Sudan’s gold is looking for buyers and fears of smuggling gangs

0
53


The Gold Exporters Division in Sudan has warned of losing revenue from gold production due to the absence of buyers, according to official media.

The Secretary-General of the Division, Abdel Mawla Hamid Al-Qaddal, also warned, according to the Sudanese News Agency, against the strong resurgence of smuggling and speculation at a time when the gold market in Sudan is witnessing conflicting statements that affect the economy and the living situation in the country.

The Sudanese official demanded that a clear mechanism be put in place to buy gold through the free and parallel payment system, so that the capital takes its full turn, allowing the continuity of hard currency flows.

Al-Qaddal also appealed to the authorities to secure Sudan’s borders, tighten control over ports and airports, and strike with an iron fist, for everyone who seeks to destroy the Sudanese economy.

Sudan is the third largest producer of gold in Africa, after South Africa and Ghana, with commercial mining bringing in $ 1.2 billion to the government last year, according to Agence France-Presse.

Sudan launched, last July, the first shipment of gold exports, which is a resource for the treasury of the country, which suffers from an acute shortage of foreign exchange.

The shipment to be exported weighs 2 tons, and its revenues are expected to reach about 300 million US dollars.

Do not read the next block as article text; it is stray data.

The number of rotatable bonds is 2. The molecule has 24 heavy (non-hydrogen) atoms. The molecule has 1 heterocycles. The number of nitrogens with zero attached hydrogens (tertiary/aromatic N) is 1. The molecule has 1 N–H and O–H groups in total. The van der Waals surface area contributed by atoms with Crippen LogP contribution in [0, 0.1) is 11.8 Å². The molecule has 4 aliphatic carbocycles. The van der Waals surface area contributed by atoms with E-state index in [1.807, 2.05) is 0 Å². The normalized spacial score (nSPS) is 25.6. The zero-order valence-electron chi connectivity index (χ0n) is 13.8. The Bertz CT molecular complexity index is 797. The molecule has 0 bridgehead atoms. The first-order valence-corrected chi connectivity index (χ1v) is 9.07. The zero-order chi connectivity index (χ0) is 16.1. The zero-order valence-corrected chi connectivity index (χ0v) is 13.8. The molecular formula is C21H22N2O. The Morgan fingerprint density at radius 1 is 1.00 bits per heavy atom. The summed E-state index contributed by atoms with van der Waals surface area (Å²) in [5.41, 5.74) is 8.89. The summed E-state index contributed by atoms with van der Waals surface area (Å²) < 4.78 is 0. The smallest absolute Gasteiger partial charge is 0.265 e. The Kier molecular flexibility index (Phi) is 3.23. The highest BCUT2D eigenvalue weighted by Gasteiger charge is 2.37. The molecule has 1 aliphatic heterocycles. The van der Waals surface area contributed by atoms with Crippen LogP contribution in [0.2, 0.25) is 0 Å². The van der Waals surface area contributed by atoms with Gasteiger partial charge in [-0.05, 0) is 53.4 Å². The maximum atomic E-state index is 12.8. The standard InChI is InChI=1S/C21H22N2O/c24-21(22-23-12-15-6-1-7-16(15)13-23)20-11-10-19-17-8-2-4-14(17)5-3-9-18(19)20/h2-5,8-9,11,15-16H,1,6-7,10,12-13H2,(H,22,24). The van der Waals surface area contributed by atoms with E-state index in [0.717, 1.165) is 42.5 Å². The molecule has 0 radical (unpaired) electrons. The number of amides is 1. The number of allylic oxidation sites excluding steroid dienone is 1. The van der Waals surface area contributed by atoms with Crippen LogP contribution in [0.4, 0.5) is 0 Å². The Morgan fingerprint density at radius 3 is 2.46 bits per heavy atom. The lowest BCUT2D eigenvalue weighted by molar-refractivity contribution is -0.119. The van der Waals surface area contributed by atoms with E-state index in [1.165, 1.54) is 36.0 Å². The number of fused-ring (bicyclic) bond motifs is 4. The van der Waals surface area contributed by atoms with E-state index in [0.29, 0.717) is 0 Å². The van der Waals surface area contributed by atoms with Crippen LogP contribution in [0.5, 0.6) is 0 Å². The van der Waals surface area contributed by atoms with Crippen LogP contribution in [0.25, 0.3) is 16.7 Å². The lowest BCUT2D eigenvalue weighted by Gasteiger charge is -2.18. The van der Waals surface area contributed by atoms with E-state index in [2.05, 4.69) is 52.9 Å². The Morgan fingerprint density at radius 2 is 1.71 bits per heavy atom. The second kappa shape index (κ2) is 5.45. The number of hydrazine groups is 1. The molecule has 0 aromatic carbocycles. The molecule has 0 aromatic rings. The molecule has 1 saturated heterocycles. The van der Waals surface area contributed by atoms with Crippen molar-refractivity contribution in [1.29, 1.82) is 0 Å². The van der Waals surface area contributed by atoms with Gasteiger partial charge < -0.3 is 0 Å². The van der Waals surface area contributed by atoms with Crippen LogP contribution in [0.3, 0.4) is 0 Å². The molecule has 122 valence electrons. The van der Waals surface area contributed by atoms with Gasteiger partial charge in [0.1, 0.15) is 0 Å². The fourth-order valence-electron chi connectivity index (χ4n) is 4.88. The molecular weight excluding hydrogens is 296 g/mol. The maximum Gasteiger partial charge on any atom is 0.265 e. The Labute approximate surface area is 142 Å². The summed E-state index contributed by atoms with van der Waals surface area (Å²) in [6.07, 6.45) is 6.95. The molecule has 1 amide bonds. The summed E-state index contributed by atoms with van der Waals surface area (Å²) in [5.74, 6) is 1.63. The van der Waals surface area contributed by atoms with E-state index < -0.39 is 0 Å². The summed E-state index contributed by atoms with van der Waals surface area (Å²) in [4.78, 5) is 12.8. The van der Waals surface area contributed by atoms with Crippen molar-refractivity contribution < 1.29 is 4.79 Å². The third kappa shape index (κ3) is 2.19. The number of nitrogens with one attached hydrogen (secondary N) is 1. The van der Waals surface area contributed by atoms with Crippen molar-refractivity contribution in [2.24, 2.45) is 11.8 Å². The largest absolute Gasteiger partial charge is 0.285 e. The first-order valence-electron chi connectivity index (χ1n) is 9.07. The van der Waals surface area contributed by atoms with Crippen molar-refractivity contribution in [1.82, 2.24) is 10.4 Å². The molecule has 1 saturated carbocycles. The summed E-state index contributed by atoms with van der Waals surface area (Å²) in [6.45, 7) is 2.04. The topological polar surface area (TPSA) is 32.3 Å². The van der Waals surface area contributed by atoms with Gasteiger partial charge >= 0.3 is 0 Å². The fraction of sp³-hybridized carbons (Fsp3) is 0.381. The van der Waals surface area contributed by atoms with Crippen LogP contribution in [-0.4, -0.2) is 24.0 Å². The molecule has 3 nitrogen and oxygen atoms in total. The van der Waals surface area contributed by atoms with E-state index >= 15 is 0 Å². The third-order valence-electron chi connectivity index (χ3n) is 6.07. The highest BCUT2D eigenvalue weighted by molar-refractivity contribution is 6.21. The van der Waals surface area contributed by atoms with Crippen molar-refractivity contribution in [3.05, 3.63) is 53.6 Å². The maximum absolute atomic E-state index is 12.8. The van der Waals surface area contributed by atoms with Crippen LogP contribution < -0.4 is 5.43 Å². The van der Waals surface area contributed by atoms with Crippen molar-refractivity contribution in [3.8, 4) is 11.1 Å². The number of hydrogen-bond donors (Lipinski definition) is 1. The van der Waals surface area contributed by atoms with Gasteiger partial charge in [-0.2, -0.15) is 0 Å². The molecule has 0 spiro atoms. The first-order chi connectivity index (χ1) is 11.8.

The “smuggling mafia” that includes mining companies affiliated with the defunct regime completely controlled the gold trade in Sudan.

Sudan’s annual production of gold is estimated at 100 tons at a value exceeding $ 5 billion, but small quantities enter the state’s public treasury.

Economists say that the inflation rate in Sudan has become one of the highest in the world, which threatens a state of hyperinflation unless Sudan controls the budget deficit and the money supply.

The government registered huge deficits in its budget as a result of fuel subsidies, and it funded that deficit by printing money.

This led to a depreciation of the currency against other currencies, pushing inflation to 230% year-on-year in October, according to the official statistics office.

In the last trading last week – Friday – the spot price of gold was down 1.6 percent to 1781.96 dollars an ounce, after earlier dropping to its lowest level since the sixth of July at 1773.10 dollars an ounce.





LEAVE A REPLY

Please enter your comment!
Please enter your name here